U.S. climate analyst Roger Pielke writes at Forbes magazine: "The bottom line of this analysis should be undeniable: There is simply no evidence that the world is, or is on the brink of, making 'rapid, far-reaching and unprecedented changes in all aspects of society' that would be required for the deep decarbonization associated with a 1.5°C temperature target. Anyone advocating a 50% reduction in emissions by 2030 is engaging in a form of climate theater, full of drama but not much suspense. But don’t just take it from me, do the math yourself."
This paper provides a brief overview of the latest Climate Science, compiled by the ICSF for the information of the Oireachtas Joint Committee on Climate Action and of the Draft National Energy and Climate Plan (NECP), 2021‐2030...The latest research and observations indicate that while there is an...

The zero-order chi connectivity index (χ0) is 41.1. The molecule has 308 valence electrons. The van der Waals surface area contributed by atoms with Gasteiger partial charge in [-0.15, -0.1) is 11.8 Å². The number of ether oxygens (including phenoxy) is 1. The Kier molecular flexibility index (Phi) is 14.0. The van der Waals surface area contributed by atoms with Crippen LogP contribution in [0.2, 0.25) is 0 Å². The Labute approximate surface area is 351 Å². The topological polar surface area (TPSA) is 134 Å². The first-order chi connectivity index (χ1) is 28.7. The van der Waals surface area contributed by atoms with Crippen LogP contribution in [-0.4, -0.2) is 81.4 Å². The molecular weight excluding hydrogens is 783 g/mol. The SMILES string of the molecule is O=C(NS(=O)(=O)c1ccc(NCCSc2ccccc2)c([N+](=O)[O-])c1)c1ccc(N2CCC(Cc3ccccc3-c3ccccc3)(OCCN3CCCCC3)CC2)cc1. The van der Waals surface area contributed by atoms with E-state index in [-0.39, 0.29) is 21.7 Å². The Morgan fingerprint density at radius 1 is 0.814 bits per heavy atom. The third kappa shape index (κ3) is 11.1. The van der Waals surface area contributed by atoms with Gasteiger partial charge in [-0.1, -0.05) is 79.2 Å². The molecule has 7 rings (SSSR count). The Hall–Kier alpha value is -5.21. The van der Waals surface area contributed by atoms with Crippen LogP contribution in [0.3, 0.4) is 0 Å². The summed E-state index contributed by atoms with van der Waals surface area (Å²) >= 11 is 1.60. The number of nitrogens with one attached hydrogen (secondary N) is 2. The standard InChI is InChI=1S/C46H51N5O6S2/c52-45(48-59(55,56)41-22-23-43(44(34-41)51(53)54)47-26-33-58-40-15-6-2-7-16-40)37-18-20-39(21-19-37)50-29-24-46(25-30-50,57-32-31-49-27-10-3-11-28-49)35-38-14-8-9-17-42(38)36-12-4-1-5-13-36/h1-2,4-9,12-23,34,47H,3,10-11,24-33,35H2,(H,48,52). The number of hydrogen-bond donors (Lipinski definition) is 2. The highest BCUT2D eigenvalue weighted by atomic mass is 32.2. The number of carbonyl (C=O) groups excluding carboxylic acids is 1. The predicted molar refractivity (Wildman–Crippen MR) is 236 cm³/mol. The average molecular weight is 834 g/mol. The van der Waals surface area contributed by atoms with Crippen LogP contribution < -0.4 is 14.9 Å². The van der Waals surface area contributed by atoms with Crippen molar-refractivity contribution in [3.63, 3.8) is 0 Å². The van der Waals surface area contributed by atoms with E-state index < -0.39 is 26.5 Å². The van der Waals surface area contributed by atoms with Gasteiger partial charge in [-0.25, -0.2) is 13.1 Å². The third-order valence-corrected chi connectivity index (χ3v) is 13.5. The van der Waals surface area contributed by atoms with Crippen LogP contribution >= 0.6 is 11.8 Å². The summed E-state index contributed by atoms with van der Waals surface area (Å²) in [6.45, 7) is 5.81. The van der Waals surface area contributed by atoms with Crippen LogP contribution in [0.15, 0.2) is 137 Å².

Chris Mitchell writes in 'The Australian': " Environment writers should accurately report what climate scientists say. But they should also report what economists and scientists in disciplines such as physics, astronomy and geology say. Climate science is a relatively new field and many in it know their computer modelling is far from perfect. The sun and the Earth’s core are the main sources of heat on our planet, so media sneering at reporting of the work of astronomers and geologists on climate is infantile."
In a long, detailed and convincing letter to Professor Juliet Gerrard, Cnief Science Advisor to the Prime Minister of New Zealand, the Honorary CEO of the Environomics Trust (NZ) Inc, Peter J. Morgan B.E. (Mech.), Dip. Teaching, has strongly rebutted claims that carbon dioxide (CO2) can or does cause unnatural or significant increases in Earth's mean temperature. Mr Morgan also reminds Professor Gerrard that correlation is not evidence of causation.